CM therapeutic approaches rely on more tangible rewards. Think vouchers and gift cards.

It might sound too simple, but it helps reinforce positive behaviors, which goes a long way in a patient’s recovery journey.

In fact, adding CM to MET and CBT programs can make the treatment significantly more effective. One study even showed that vouchers improved the abstinence rates (from 10% to 35%).

Psychosocial Programs

Aside from the three main therapies, the program could include psychosocial treatments, like counseling, family-based therapy, and mindfulness.


So far, there are no FDA-approved drugs that work specifically for treating marijuana use disorders.


There’s active and promising research, though.

Researchers are looking into an experimental drug called AEF0117. Supposedly, AEF0117 will be able to counteract the “high” of THC without disrupting normal brain functions.

For now, the medications in the programs are limited to symptomatic treatment. So, if a patient in recovery suffers from sleep problems (common in marijuana withdrawals), the healthcare professional might prescribe sleep aids like zolpidem.

However, incorporating pharmacological treatments isn’t always easy with marijuana use disorders. The safety and efficacy of many off-label uses are still unclear. That’s why the treating team has to consider the benefits and risks before personalizing the treatment program.

Do Marijuana Addiction Treatment Programs Actually Work?

It’s not clear what the success rates of the different treatment programs are.

What we do know is that recovery is, in fact, possible. Around 2.4 million Americans managed to resolve a significant marijuana problem.

Sure, some people can kick off their dependency without treatment-assisted programs. Yet, the majority (79.1%) of recovered people recommend seeking professional treatment.

Natural recovery without attending a program? Around 53% recommend it.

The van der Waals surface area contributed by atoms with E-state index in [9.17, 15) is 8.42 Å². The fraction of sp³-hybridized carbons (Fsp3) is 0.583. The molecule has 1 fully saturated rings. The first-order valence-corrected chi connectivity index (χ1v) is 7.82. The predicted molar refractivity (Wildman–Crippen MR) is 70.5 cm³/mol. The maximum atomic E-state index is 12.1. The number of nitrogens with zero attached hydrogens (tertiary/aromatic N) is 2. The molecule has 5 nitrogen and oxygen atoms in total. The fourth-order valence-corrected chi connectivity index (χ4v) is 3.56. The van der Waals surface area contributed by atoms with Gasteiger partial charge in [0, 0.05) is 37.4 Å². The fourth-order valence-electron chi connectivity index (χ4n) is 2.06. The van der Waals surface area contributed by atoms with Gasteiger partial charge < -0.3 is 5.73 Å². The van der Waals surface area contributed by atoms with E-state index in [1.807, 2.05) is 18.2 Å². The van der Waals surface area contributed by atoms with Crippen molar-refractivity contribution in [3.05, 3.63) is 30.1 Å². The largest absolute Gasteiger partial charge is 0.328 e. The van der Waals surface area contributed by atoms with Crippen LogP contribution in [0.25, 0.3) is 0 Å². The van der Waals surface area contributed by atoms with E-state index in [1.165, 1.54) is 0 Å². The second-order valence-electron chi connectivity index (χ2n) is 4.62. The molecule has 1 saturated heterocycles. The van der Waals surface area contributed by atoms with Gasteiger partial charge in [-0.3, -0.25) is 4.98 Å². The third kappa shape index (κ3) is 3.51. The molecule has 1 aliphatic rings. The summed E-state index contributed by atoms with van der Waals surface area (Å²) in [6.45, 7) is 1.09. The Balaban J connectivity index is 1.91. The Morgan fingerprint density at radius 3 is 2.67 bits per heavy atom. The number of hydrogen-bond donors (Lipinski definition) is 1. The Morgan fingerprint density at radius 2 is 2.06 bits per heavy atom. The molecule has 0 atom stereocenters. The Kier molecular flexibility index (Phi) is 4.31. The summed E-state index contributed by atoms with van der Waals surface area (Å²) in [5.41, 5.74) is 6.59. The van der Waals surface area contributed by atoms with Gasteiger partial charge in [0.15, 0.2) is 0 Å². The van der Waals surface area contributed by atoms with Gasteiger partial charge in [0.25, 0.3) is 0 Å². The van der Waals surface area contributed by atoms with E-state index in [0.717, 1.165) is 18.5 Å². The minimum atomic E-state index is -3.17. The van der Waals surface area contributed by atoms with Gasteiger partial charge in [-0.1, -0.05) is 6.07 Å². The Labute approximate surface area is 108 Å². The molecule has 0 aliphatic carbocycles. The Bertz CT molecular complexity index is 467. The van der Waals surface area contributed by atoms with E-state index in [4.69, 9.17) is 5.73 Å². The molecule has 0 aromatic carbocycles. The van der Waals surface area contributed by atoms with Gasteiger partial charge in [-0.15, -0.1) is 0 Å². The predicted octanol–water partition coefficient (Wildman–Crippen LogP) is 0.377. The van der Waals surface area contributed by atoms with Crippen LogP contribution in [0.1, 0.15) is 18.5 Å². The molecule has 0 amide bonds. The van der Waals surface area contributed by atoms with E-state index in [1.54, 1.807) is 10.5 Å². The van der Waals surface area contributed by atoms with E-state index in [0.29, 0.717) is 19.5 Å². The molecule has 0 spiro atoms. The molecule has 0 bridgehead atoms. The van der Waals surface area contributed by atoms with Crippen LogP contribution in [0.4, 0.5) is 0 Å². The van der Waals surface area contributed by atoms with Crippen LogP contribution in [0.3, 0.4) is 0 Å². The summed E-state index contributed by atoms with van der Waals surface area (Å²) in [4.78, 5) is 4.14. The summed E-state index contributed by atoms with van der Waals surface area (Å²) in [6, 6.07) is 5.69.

Overall, professional treatments are recommended because they can help get long-term users through the withdrawals that appear during the first few days of abstinence.

What Does Marijuana Withdrawals Look Like?

Marijuana Withdrawal

Most withdrawal symptoms around 1–2 days after quitting, and they can include:

  • Insomnia
  • Irritability
  • Anxiety
  • Decreased appetite
  • Abdominal pain
  • Headache
  • Chills and tremors

The withdrawals peak within the first week and last 2–5 weeks. If the symptoms become too intense to manage at any point, the patient might end up relapsing.

Why Don’t More People Seek Help?

While it’s possible to resolve a marijuana problem with professional help, hardly enough people are getting treated.

Some reports estimate that only 13% of people diagnosed with a CUD seek treatment!

The reason someone might be reluctant to enter a treatment program usually falls within one of the following categories:

  1. Logistical barriers (cost-related difficulties, lack of nearby facilities, etc.)
  2. Lack of motivation or awareness of the treatment options
  3. Low-perceived need (the patient thinks they have the problem under control)
  4. Social stigma

Experts believe that the third reason is the most prominent issue with people suffering from marijuana use disorders.

Then again, this lack of perceived need makes sense when you consider how the mainstream perception is that cannabis products are relatively benign. Reports show more than 70% of Americans believe marijuana is considered less risky than both alcohol and tobacco.

Hopefully, the increasing awareness about the nature of cannabis dependence will help bridge the gap between the admission rates and the actual treatment need.


Admissions Stats to Marijuana Addiction Treatment Programs

From the current and previous admissions, we could draw some insights about the treatment programs.

Here are some stats based on the SAMHSA Treatment Episode Data Set (TEDS) for 2021 and 2019:

  • In 2019, the average admission age was 28 years.
  • Only 2% of marijuana admissions in 2019 received detox services.
  • More than 100,000 of the 2019 admissions were referred by a legal entity.
  • In 2021, marijuana-related cases took up 10.2% of all admissions to substance use treatment services and 9.7% of the discharges.
  • Florida had 5,122 marijuana admissions in 2021, while the counts in New York and New Jersey were 16,242 and 6,377, respectively.

Final Thoughts

As cannabis strains become more accessible and more potent than ever, addiction and dependency rates are only expected to soar.

The treatment and awareness programs are trying to keep up, but the journey has to start with the patient. Getting admitted to a rehab program is the first step.

If you or someone you love is suffering from a marijuana use disorder, don’t hesitate to seek treatment.

Our team at Recreate Behavioral Health Network is always ready to answer your questions.